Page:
Nav: Home

Promising esophageal reconstruction based on engineered constructs

June 17, 2019

New Rochelle, NY, June 14, 2019-The loss of complete segments of the esophagus often results from treatments for esophageal cancer or congenital abnormalities, and current methods to re-establish continuity are inadequate. Now, working with a rat model, researchers have developed a promising reconstruction method based on the use of 3D-printed esophageal grafts. Their work is published in Tissue Engineering, a peer-reviewed journal from Mary Ann Liebert, Inc., publishers. Click here to read the article for free through July 14, 2019.

Eun-Jae Chung, MD, PhD, Seoul National University Hospital, Korea, Jung-Woog Shin, PhD, Inje University, Korea, and colleagues present their research in an article titled "Tissue-Engineered Esophagus via Bioreactor Cultivation for Circumferential Esophageal Reconstruction". The authors created a two-layered tubular scaffold with an electrospun nanofiber inner layer and 3D-printed strands in the outer layer. After seeding human mesenchymal stem cells on the inner layer, constructs were cultured in a bioreactor, and a new surgical technique was used for implantation, including the placement of a thyroid gland flap over the scaffold. Efficacy was compared with omentum-cultured scaffolding technology, and successful implantation and esophageal reconstruction were achieved based on several metrics.

"Dr. Chung and colleagues from Korea present an exciting approach for esophageal repair using a combined 3D printing and bioreactor cultivation strategy," says Tissue Engineering Co-Editor-in-Chief John P. Fisher, PhD, Fischell Family Distinguished Professor & Department Chair, and Director of the NIH Center for Engineering Complex Tissues at the University of Maryland. "Critically, their work shows integration of the engineered esophageal tissue with host tissue, indicating a clinically viable strategy for circumferential esophageal reconstruction."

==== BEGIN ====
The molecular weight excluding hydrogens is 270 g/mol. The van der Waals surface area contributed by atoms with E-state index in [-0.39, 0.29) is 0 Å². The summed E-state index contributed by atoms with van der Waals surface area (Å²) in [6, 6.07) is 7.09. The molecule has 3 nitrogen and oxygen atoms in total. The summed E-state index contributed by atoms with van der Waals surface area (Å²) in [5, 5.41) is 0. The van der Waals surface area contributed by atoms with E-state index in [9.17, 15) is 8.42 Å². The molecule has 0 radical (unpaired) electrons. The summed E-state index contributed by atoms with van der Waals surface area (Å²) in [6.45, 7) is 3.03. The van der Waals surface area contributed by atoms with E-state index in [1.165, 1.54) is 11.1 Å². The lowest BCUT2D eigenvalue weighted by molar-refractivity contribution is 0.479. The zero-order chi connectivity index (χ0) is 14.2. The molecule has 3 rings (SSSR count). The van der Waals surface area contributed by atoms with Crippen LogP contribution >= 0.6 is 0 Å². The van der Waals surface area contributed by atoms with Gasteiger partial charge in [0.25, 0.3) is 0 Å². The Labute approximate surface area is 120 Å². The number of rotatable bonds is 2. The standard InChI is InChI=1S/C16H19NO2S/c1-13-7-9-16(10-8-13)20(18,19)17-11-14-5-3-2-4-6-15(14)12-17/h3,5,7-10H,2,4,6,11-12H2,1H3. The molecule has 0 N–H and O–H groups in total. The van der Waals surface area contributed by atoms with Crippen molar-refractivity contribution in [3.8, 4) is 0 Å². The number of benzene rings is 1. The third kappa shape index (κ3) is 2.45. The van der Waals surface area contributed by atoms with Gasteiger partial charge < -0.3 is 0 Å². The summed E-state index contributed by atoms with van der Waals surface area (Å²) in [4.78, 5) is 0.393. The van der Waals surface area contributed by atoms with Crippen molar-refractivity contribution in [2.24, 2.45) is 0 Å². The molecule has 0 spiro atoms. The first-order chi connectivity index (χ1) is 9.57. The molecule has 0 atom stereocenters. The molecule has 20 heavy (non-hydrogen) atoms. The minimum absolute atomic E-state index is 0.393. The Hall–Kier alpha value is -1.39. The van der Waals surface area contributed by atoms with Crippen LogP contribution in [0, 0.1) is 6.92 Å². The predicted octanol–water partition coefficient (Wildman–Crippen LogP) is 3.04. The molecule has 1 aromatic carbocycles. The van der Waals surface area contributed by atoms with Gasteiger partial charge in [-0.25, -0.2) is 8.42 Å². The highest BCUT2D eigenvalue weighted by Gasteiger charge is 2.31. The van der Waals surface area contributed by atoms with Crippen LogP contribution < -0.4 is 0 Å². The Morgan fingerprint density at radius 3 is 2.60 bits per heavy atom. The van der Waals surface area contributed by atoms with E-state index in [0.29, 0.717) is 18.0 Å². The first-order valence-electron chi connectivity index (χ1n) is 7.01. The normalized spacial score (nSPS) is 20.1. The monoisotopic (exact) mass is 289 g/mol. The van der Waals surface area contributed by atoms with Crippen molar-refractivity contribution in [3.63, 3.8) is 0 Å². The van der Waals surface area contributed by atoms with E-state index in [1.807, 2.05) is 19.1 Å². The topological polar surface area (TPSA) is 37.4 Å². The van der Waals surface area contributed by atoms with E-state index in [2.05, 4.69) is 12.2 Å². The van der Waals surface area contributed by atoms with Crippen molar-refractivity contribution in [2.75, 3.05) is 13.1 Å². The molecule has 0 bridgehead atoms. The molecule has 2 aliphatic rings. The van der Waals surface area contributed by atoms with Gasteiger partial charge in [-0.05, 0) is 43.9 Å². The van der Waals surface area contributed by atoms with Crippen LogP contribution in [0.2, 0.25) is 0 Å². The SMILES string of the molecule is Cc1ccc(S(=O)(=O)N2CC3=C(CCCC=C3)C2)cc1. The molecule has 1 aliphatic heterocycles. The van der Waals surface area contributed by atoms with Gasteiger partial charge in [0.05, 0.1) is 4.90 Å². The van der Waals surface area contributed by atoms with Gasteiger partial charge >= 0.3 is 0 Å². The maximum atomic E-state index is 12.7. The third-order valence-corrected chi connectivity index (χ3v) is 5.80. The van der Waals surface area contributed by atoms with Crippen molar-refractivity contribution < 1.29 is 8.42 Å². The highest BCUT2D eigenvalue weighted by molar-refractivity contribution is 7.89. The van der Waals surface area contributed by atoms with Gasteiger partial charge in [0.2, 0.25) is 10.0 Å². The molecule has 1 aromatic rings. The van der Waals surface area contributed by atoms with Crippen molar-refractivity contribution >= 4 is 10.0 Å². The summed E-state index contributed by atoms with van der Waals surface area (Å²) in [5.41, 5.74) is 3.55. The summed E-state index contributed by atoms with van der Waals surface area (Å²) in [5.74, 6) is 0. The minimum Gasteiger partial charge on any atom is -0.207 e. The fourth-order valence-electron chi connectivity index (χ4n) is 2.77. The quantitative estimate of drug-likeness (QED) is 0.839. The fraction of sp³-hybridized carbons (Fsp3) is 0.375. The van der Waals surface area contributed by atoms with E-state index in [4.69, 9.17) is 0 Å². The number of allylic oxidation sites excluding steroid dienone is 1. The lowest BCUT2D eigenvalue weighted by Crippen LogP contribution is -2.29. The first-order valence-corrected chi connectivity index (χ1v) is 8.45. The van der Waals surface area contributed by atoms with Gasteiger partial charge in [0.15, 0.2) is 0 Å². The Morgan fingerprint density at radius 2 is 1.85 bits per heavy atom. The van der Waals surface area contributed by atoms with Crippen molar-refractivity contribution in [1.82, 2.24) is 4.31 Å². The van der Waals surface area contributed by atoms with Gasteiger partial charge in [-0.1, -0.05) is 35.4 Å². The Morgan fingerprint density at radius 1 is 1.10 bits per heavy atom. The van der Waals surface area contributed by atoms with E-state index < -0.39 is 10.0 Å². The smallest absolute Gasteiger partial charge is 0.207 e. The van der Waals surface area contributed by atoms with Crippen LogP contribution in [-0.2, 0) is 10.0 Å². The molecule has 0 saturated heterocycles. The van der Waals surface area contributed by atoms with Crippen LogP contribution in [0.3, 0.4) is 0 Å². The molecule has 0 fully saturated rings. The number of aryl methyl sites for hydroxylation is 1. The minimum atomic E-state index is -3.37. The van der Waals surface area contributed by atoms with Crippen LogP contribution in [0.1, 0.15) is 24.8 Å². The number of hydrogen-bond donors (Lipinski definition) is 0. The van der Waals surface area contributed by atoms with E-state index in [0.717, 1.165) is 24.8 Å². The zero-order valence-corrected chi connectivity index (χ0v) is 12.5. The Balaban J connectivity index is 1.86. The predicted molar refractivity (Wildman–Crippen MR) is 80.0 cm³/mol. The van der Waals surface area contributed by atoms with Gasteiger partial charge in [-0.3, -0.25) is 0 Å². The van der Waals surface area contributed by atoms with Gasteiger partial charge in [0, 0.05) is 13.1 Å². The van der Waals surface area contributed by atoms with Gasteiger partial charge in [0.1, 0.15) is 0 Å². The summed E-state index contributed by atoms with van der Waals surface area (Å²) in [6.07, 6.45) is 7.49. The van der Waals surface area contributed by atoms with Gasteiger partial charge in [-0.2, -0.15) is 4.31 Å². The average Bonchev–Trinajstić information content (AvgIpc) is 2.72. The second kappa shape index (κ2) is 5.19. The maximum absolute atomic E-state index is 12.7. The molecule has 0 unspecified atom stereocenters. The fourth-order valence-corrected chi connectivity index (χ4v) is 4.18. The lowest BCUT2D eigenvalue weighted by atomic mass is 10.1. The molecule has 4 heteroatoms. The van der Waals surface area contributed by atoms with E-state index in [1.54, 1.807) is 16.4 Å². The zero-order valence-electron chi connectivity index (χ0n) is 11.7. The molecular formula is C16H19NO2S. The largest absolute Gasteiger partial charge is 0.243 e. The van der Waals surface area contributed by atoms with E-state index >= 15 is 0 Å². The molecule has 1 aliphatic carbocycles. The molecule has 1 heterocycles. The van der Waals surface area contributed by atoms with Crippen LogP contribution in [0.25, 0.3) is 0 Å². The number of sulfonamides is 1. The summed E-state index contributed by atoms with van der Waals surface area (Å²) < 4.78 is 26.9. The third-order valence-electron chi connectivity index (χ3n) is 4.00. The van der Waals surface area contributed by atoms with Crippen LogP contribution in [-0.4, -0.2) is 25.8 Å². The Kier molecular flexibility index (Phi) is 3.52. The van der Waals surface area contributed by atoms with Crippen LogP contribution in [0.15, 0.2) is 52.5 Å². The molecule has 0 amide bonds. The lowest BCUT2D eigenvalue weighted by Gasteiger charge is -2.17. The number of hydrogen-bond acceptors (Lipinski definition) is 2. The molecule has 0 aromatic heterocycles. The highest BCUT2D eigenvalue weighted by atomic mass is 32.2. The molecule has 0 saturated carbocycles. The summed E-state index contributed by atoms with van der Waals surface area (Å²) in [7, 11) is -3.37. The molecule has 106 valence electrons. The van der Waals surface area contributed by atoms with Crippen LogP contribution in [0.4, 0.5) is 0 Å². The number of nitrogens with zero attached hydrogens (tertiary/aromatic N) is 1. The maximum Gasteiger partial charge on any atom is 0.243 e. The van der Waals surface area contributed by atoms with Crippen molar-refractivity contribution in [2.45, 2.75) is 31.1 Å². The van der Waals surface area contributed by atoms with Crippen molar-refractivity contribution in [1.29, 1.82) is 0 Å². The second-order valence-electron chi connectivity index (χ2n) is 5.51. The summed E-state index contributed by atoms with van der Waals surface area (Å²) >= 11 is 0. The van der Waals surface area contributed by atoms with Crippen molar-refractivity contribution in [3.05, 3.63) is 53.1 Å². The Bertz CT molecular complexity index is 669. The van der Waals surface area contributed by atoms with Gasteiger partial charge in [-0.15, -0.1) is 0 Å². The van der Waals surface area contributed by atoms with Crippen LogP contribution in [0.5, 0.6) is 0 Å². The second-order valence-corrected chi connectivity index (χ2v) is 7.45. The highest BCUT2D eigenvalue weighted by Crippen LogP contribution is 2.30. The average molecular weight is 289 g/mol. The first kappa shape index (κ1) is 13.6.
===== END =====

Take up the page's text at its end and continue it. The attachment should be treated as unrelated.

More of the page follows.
-end-
About the Journal

Tissue Engineering is an authoritative peer-reviewed journal published monthly online and in print in three parts: Part A, the flagship journal published 24 times per year; Part B: Reviews, published bimonthly, and Part C: Methods, published 12 times per year. Led by Co-Editors-in-Chief Antonios G. Mikos, PhD, Louis Calder Professor at Rice University, Houston, TX, and John P. Fisher, PhD, Fischell Family Distinguished Professor & Department Chair, and Director of the NIH Center for Engineering Complex Tissues at the University of Maryland, the Journal brings together scientific and medical experts in the fields of biomedical engineering, material science, molecular and cellular biology, and genetic engineering. Leadership of Tissue Engineering Parts B (Reviews) and Part C (Methods) is provided by Katja Schenke-Layland, PhD, Eberhard Karls University, Tübingen, Heungsoo Shin, PhD, Hanyang University; and John A. Jansen, DDS, PhD, Radboud University, and Xiumei Wang, PhD, Tsinghua University respectively. Tissue Engineering is the official journal of the Tissue Engineering & Regenerative Medicine International Society (TERMIS). Complete tables of content and a sample issue may be viewed on the Tissue Engineering website.

About the Publisher